Former SoS Coffman cleared by ethics panel

Congressman Mike Coffman, who served as Colorado secretary of state before he was elected to represent CD 6 last year, was cleared by the bipartisan five-member Ethics Commission this week on charges brought by Colorado Ethics Watch. The non-profit group had alleged that Coffman acted improperly as secretary of state by employing a deputy who ran a partisan web-based business from the office, and for using a consulting firm (Phaseworks) for his congressional campaign while the firm lobbied on behalf of electronic voting machines, a function of the secretary of state’s office.

Coffman maintained throughout that Ethics Watch was a partisan organization bent on destroying him politically, and his attorney handling the complaint said as much after the decision was released.

Doug Friednash, of the law firm Greenberg Taurig in Denver, said the complaint was a “scorched earth public relations campaign” from the start.

“The unanimous decision did not find, as expressly requested by Ethics Watch, that the complaint was filed for proper motives,” Friednash said in an official statement. “The decision was thorough in its analysis and shows that Ethics Watch could not have proved its case under any standard of proof.”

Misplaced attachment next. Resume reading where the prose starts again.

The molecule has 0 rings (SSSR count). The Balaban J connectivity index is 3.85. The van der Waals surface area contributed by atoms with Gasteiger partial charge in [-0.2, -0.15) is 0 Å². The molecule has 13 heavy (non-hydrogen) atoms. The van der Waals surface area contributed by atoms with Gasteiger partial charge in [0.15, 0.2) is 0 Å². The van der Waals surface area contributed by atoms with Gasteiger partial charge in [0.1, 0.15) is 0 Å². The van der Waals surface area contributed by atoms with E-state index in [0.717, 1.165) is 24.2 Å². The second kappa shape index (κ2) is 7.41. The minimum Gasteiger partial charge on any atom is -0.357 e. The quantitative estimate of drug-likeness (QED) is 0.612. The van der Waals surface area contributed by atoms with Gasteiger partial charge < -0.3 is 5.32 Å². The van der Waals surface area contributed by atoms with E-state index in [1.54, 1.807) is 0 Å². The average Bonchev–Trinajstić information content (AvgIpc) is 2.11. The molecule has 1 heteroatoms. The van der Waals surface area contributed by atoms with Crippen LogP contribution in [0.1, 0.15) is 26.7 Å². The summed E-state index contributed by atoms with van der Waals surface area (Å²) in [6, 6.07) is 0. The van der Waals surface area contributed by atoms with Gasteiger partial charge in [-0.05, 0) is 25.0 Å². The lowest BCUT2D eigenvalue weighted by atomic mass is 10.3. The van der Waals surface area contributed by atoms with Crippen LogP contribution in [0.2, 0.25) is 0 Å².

Friednash added that Ethics Watch never utilized its options to truly investigate the complaint as allowed by the commission.

Friednash said he was particularly pleased that the decision was unanimous from a Republican, Democrat and Independent. (Two Republicans had recused themselves from the case because of personal connections with Coffman.)

“This speaks volumes,” Friednash continued. “It exposes Ethics Watch and what they’re doing. This cost the taxpayers hundreds of thousands of dollars — the state had to hire counsel and Congressman Coffman had to hire counsel,” Friednash said. “In an economic downfall the state was forced to spend all this money.”

Chantell Taylor, executive director of Ethics Watch, said in a statement that the Independent Ethics Commission “set the bar dangerously low for ethics in the state and Colorado voters should be gravely concerned about the precedent set by this decision.”

Taylor added, “Also concerning is the IEC’s disregard of the constitutional requirement that it conduct an investigation of all complaints. In this case, the IEC conducted no investigation, did not allow Ethics Watch to engage in any discovery, yet raised the burden of proof and then claimed a lack of evidence as a basis for its ruling. It is abundantly clear that the IEC does not intend to fulfill its duty to serve as Colorado’s ethics enforcement commission.”


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